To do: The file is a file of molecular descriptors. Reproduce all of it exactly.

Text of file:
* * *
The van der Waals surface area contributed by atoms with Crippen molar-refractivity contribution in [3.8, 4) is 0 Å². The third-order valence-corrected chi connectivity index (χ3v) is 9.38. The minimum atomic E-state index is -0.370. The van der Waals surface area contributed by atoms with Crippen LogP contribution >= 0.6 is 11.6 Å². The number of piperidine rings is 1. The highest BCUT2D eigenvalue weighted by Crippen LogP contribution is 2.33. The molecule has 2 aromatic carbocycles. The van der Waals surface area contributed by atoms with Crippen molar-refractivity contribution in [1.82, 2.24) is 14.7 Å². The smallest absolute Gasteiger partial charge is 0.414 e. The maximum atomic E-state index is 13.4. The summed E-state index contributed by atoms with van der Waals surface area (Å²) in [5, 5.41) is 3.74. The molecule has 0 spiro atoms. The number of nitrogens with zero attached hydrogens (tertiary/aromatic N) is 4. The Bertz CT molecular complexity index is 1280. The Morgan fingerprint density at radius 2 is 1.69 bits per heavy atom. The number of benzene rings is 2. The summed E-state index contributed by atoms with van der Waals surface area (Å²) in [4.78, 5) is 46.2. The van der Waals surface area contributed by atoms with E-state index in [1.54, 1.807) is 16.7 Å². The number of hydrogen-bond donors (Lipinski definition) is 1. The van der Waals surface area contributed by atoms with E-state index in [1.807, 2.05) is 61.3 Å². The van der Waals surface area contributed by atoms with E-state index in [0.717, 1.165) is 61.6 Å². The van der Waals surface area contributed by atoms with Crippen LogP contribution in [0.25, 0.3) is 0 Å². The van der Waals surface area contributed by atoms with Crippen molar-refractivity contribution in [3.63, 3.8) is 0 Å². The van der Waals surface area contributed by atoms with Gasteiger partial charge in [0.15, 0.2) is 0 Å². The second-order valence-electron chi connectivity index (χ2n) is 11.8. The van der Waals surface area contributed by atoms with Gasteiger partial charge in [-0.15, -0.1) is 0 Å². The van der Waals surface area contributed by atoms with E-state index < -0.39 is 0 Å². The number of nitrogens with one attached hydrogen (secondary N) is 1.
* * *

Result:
The van der Waals surface area contributed by atoms with Crippen molar-refractivity contribution in [3.8, 4) is 0 Å². The third-order valence-corrected chi connectivity index (χ3v) is 9.38. The minimum atomic E-state index is -0.370. The van der Waals surface area contributed by atoms with Crippen LogP contribution >= 0.6 is 11.6 Å². The number of piperidine rings is 1. The highest BCUT2D eigenvalue weighted by Crippen LogP contribution is 2.33. The molecule has 2 aromatic carbocycles. The van der Waals surface area contributed by atoms with Crippen molar-refractivity contribution in [1.82, 2.24) is 14.7 Å². The smallest absolute Gasteiger partial charge is 0.414 e. The maximum atomic E-state index is 13.4. The summed E-state index contributed by atoms with van der Waals surface area (Å²) in [5, 5.41) is 3.74. The molecule has 0 spiro atoms. The number of nitrogens with zero attached hydrogens (tertiary/aromatic N) is 4. The Bertz CT molecular complexity index is 1280. The Morgan fingerprint density at radius 2 is 1.69 bits per heavy atom. The number of benzene rings is 2. The summed E-state index contributed by atoms with van der Waals surface area (Å²) in [4.78, 5) is 46.2. The van der Waals surface area contributed by atoms with E-state index in [1.54, 1.807) is 16.7 Å². The number of hydrogen-bond donors (Lipinski definition) is 1. The van der Waals surface area contributed by atoms with E-state index in [1.807, 2.05) is 61.3 Å². The van der Waals surface area contributed by atoms with E-state index in [0.717, 1.165) is 61.6 Å². The van der Waals surface area contributed by atoms with Crippen LogP contribution in [0.25, 0.3) is 0 Å². The van der Waals surface area contributed by atoms with Crippen molar-refractivity contribution in [3.63, 3.8) is 0 Å². The van der Waals surface area contributed by atoms with Gasteiger partial charge in [0.15, 0.2) is 0 Å². The second-order valence-electron chi connectivity index (χ2n) is 11.8. The van der Waals surface area contributed by atoms with Gasteiger partial charge in [-0.15, -0.1) is 0 Å². The van der Waals surface area contributed by atoms with E-state index < -0.39 is 0 Å². The number of nitrogens with one attached hydrogen (secondary N) is 1.